Travelling to top destinations doesn’t always have to mean paying top bucks. If you know your high season from your low, you’ll be able to give pricey, overrun destinations the cold shoulder. By Sol Walkling and Ben Connor.
Let the others fight for a spot near the pool and queue to check in. Of course, AT knows there are good reasons why high season is a popular time to travel to a particular place – and plenty more reasons why it’s virtually deserted in the low season. Crossing flooded rivers in monsoon-style rain or running out of fuel in the scorching heat of the outback mightn’t be everyone’s bag. But it’s the in between times, the shoulder seasons, when you’ll be able to go easy on your wallet, pack your bag and enjoy some of Australia’s most popular regions for less.
It’s not all that difficult. Luckily, Australia can be broken up into four general climate zones, with weather best summed up as tropical, desert or Mediterranean. Most of our country falls into the Hot Humid Zone, the northern part of which is tropical and traditionally divided into the Wet and the Dry. Here, winter is the most pleasant time of year, with very warm and sunny days and warm nights as well. Hence why it’s peak tourist season in places like Darwin between May and September.
Tropical summer from October to April is traditionally the low season and, if you can’t deal with mozzies, hot muggy weather and heavy storm clouds, it’s best avoided. However, the wet can also be a very rewarding time, with dramatic thunderstorms and waterholes filled to the brim, teeming with new life. If you do go, stay on sealed roads. You’ll also need to check with individual operators regarding prices, as some have caught on to the wet season travel trend and are charging higher rates for specific activities. Whatever you do, AT advises you to be wary of November, as that’s the time for so-called “mango madness” – a northern term for people going troppo due to excessive heat and humidity in the build-up to the wet. The best time to go is the Southern Hemisphere’s autumn, if you can stand the heat. Towards the end of the wet, you’ll still be able to see everything in bloom and watch the wildlife, but the chances of swimming away in your own sweat rather than in a waterhole are greatly reduced. May and June would be a good time to go too, with crowds still down – provided you can snap up some bargains.
As you progress further south into the Hot Dry Zone, through South Australia and parts of central WA and NSW, winter is still high season, with balmy temperatures around 20-24ºC and cool nights. Shoulder season is April to June and a great time to travel if you want to save your pennies. In summer it gets really hot during the day – temperatures of 40ºC are fairly standard. But, if you can stand the heat, it’s still okay to travel here – provided you always have enough water and wear sunscreen. We’d just advise you to be active in the morning and seek out waterholes for the rest of the day.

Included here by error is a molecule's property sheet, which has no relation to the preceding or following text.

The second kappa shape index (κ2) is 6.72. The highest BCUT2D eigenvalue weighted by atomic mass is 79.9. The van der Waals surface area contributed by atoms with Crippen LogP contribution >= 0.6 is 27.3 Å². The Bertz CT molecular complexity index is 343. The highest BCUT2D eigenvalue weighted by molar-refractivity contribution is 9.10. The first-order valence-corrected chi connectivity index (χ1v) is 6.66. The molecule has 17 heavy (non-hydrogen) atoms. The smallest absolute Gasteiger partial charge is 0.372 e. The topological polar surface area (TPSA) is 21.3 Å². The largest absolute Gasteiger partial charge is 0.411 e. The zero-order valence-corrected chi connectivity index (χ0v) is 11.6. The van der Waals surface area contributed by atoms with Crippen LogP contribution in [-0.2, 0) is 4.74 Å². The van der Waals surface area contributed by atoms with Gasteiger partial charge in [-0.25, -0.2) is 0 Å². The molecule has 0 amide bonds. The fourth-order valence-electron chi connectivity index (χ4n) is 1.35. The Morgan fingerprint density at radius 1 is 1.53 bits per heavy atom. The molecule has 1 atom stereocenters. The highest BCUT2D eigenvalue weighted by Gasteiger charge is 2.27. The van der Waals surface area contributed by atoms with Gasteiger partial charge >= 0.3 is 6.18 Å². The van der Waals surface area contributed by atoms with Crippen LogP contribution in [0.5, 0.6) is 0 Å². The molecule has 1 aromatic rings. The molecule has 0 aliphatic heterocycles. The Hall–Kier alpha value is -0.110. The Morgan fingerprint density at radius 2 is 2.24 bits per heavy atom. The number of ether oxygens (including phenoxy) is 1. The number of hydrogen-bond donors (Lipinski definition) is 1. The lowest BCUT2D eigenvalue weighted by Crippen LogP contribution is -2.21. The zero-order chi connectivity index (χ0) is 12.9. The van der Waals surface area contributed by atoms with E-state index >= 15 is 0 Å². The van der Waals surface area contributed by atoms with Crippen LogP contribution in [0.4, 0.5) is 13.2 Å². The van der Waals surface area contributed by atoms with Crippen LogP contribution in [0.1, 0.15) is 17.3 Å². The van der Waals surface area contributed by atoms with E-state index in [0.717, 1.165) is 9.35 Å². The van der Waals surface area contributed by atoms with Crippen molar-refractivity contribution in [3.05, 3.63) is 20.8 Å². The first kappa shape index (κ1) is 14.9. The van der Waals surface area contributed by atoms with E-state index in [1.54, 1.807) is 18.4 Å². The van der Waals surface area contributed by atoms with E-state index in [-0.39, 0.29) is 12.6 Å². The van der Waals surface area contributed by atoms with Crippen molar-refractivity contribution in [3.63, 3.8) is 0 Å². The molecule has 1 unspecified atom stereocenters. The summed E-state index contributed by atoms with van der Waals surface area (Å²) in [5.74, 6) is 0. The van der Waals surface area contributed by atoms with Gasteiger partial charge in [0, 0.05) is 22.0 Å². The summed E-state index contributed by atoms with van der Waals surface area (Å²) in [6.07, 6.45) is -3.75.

If you travel to the southern part of the Hot Dry Zone, near Uluru for example, you’ll find the winter much colder; not ideal for camping unless you bring an extra-warm sleeping bag – there’s frost in July and August. Both autumn and spring are great times to travel if you’re looking to beat the crowds. The region is stunning, particularly if rain’s fallen in spring or autumn, as you’ll be treated to carpets of wildflowers. We also recommend travel to SA and the Flinders Ranges during this time of year.
Progressing further south, you’ll enter the Temperate Zone in the coastal regions of NSW, SA, Vic and southern WA. Here you’ll find a much gentler climate, Mediterranean-like, permitting year-round-travel. Summer tends to be the high season in places like Melbourne, but to go easy on your credit card both low season and shoulder season can be quite pleasant. The weather in this zone is much more changeable than in the tropics and rain can fall anytime of year – but it usually doesn’t last very long. “Four seasons in one day” is the general rule of thumb in Melbourne, so you want to be prepared by packing a range of clothes. And if you travel to the cooler regions of this zone, eg Tassie, highlands and mountains, it really depends on what your preferred activity is, as it can be warm in summer (with an intense sun above the treeline) and snowing in winter. In Tassie, you’ll actually get four distinctive seasons. To avoid the high season in places like Thredbo, travel in autumn if you like walking, or in spring if you want to fly down the slopes. Weather can be quite unpredictable in the Temperate Zone, so make the most of last-minute deals.
The Warm Humid Zone can be found around the coastal regions of Qld and North Coast NSW. Summer here is very humid and warm and not a good time to go, if you plan on moving from your hotel room or sun lounger by the pool at all. Winter is the traditional high season, when days are mild in the southern part and warm further north and, generally, much more pleasant without the humidity – there’s also less rain. But, if you don’t mind a little sweat, we suggest you theme your holiday around the water, include activities like snorkelling, and travel in autumn or spring. Visiting the GBR in the low season isn’t a good idea, as average water temperature off Cairns is around 28ºC. Travel advice also includes borrowing fashionable stinger suits all year round now.
Getting off the beaten track is also a great way to save money – and explore some lesser-known regions. Lucky, then, that we’ve got a map of the ten most popular (and crowded) regions for ’07, compiled by Tourism Australia (image gallery, above). If you must travel to these areas, we recommend going in the shoulder seasons to grab yourself the best bargains.